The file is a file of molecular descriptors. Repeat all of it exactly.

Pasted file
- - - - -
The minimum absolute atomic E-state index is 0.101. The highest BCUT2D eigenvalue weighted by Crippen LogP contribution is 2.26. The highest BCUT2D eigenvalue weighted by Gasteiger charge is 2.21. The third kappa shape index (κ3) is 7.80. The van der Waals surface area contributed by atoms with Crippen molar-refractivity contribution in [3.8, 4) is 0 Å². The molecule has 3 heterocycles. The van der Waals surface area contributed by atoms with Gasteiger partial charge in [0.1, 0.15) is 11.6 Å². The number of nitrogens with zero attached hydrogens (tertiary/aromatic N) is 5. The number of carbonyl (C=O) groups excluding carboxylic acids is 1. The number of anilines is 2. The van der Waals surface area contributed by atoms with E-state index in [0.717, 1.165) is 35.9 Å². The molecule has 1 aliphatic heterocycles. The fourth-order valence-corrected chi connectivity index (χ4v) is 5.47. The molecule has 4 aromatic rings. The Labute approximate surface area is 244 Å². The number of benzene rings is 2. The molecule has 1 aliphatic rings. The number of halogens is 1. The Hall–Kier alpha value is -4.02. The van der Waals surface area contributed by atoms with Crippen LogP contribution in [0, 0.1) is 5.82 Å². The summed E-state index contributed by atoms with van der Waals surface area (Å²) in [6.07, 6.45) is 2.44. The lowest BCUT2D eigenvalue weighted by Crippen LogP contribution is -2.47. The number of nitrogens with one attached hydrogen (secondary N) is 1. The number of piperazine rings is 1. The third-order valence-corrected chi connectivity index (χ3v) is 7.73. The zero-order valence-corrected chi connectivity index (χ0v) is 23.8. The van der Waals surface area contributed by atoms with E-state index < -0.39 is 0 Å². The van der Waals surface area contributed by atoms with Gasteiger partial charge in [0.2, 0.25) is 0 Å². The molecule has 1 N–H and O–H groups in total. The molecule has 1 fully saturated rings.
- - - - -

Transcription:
The minimum absolute atomic E-state index is 0.101. The highest BCUT2D eigenvalue weighted by Crippen LogP contribution is 2.26. The highest BCUT2D eigenvalue weighted by Gasteiger charge is 2.21. The third kappa shape index (κ3) is 7.80. The van der Waals surface area contributed by atoms with Crippen molar-refractivity contribution in [3.8, 4) is 0 Å². The molecule has 3 heterocycles. The van der Waals surface area contributed by atoms with Gasteiger partial charge in [0.1, 0.15) is 11.6 Å². The number of nitrogens with zero attached hydrogens (tertiary/aromatic N) is 5. The number of carbonyl (C=O) groups excluding carboxylic acids is 1. The number of anilines is 2. The van der Waals surface area contributed by atoms with E-state index in [0.717, 1.165) is 35.9 Å². The molecule has 1 aliphatic heterocycles. The fourth-order valence-corrected chi connectivity index (χ4v) is 5.47. The molecule has 4 aromatic rings. The Labute approximate surface area is 244 Å². The number of benzene rings is 2. The molecule has 1 aliphatic rings. The number of halogens is 1. The Hall–Kier alpha value is -4.02. The van der Waals surface area contributed by atoms with Crippen LogP contribution in [0, 0.1) is 5.82 Å². The summed E-state index contributed by atoms with van der Waals surface area (Å²) in [6.07, 6.45) is 2.44. The lowest BCUT2D eigenvalue weighted by Crippen LogP contribution is -2.47. The number of nitrogens with one attached hydrogen (secondary N) is 1. The number of piperazine rings is 1. The third-order valence-corrected chi connectivity index (χ3v) is 7.73. The zero-order valence-corrected chi connectivity index (χ0v) is 23.8. The van der Waals surface area contributed by atoms with E-state index < -0.39 is 0 Å². The van der Waals surface area contributed by atoms with Gasteiger partial charge in [0.2, 0.25) is 0 Å². The molecule has 1 N–H and O–H groups in total. The molecule has 1 fully saturated rings.